Window boxes are an ideal way to garden. You can experiment with different plant combinations on a manageable scale and at the same time add flowers and greenery to your surroundings. With a little bit of innovation you can add tremendously to your home landscape.
Window boxes should be as popular a passion as Christmas light displays. A balcony adorned with flowers brightens up an otherwise mundane looking apartment building. Clay pots filled with trailing geraniums are a splendid accessory to the front steps. It would be a sure sign that we have learned to appreciate the joys of horticulture if more of us took the time to plant window boxes and containers for the enjoyment of ourselves and others.
Planning an effective window box or container garden involves many of the same design considerations as when planning a garden bed. You must consider the microclimate that exists at the location such as amount of sunlight, rain and wind. Your garden centre can help you to select the suitable plants for your needs. The colour combinations can range from a single planting of ‘Purple Wave’ petunia to a riot of colour offered by a mixture of different annuals.
For a successful window box there are a few basic requirements which are easy to furnish. The soil should be a mixture of regular garden soil and a “soilless” mix comprised of peat and other organic material. The soilless component is important since these materials are lighter. They make containers easier to handle and window boxes are a lighter load on the structure on which they are attached. Be aware that a window box’s soil will dry out faster than the soil in the garden bed so will need to be watered more often.
Holes should be drilled in the bottom of the containers or boxes so that the water can drain out the bottom. It is important to consider where this extra water will go! Pebbles or broken pieces of clay pots should be placed in the bottom of the boxes and containers to ensure that the water can freely flow out of the pot and that the holes do not get plugged.
Containers can be made of any material that can withstand the weather. Terra cotta, wood and plastic are the three most common materials. Old tin watering cans, sinks, bathtubs or any similar type of vessel can be used as long as they are durable and able to drain.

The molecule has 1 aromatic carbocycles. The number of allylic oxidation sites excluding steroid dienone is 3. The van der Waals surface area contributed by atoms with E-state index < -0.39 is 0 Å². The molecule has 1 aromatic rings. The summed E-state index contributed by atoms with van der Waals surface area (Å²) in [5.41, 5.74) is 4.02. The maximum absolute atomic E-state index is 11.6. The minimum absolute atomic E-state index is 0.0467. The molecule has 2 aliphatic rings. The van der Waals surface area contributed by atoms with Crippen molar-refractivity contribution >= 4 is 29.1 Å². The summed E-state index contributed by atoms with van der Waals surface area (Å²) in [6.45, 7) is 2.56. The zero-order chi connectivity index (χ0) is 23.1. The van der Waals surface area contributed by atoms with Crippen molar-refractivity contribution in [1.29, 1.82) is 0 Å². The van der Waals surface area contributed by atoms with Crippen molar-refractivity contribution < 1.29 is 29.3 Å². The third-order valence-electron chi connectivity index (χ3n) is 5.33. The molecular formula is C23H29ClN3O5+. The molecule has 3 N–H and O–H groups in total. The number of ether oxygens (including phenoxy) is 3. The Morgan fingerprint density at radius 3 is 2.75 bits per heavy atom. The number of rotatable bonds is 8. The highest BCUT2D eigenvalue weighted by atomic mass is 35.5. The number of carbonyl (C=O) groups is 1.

Traditionally, trailing vines and colourful annuals combine to form most window boxes. The variety of annuals available to the gardener today make the assortment of designs almost limitless. Herbs, perennials and even shrubs can be used as long as protection from the winter elements are provided.
Window boxes can be changed throughout the year to reflect the changing seasons. The box can be used simply to hold flower pots which you may grow in other areas or purchase when you see something which suits your fancy. Pots of daffodils and crocus could be replaced by a mixture of trailing geranium, lobelia and marigolds after the spring bulbs have finished. Fall mums are readily available in many pot sizes and could be used to finish the season.
Window boxes should be jammed with as much plant material as possible. The goal is not to design a long term garden but to get as much out of a small space as possible. Fertilization is important with window boxes because there are a lot of plants growing in a relatively small space of soil. You may use a controlled release fertilizer which is mixed into the soil prior to planting, or use a water soluble 15-30-15 ‘Bloom Booster’ every 2-3 weeks.
This year, I am going to try a mixture of red verbena, blue lobelia, dwarf yellow marigold, coleus and perhaps an annual grass such as millet or foxtail.